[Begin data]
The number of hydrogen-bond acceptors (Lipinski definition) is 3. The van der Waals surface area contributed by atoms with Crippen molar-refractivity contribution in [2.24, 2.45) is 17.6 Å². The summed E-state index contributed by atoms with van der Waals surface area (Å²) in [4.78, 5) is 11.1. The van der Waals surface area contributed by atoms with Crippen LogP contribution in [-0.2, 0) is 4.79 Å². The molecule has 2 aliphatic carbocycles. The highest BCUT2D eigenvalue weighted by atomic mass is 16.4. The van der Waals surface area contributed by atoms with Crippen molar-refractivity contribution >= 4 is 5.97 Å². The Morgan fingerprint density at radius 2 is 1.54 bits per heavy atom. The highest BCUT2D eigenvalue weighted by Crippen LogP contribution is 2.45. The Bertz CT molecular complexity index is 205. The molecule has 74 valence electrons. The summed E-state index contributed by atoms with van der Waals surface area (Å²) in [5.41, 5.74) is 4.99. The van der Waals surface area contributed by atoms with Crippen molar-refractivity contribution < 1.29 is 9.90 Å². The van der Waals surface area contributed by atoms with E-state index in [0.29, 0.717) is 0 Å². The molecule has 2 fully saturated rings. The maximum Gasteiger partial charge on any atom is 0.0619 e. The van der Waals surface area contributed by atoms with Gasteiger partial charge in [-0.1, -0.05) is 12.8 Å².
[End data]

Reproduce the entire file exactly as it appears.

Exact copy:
The number of hydrogen-bond acceptors (Lipinski definition) is 3. The van der Waals surface area contributed by atoms with Crippen molar-refractivity contribution in [2.24, 2.45) is 17.6 Å². The summed E-state index contributed by atoms with van der Waals surface area (Å²) in [4.78, 5) is 11.1. The van der Waals surface area contributed by atoms with Crippen LogP contribution in [-0.2, 0) is 4.79 Å². The molecule has 2 aliphatic carbocycles. The highest BCUT2D eigenvalue weighted by atomic mass is 16.4. The van der Waals surface area contributed by atoms with Crippen molar-refractivity contribution >= 4 is 5.97 Å². The Morgan fingerprint density at radius 2 is 1.54 bits per heavy atom. The highest BCUT2D eigenvalue weighted by Crippen LogP contribution is 2.45. The Bertz CT molecular complexity index is 205. The molecule has 74 valence electrons. The summed E-state index contributed by atoms with van der Waals surface area (Å²) in [5.41, 5.74) is 4.99. The van der Waals surface area contributed by atoms with Crippen molar-refractivity contribution < 1.29 is 9.90 Å². The van der Waals surface area contributed by atoms with E-state index in [0.29, 0.717) is 0 Å². The molecule has 2 fully saturated rings. The maximum Gasteiger partial charge on any atom is 0.0619 e. The van der Waals surface area contributed by atoms with Gasteiger partial charge in [-0.1, -0.05) is 12.8 Å².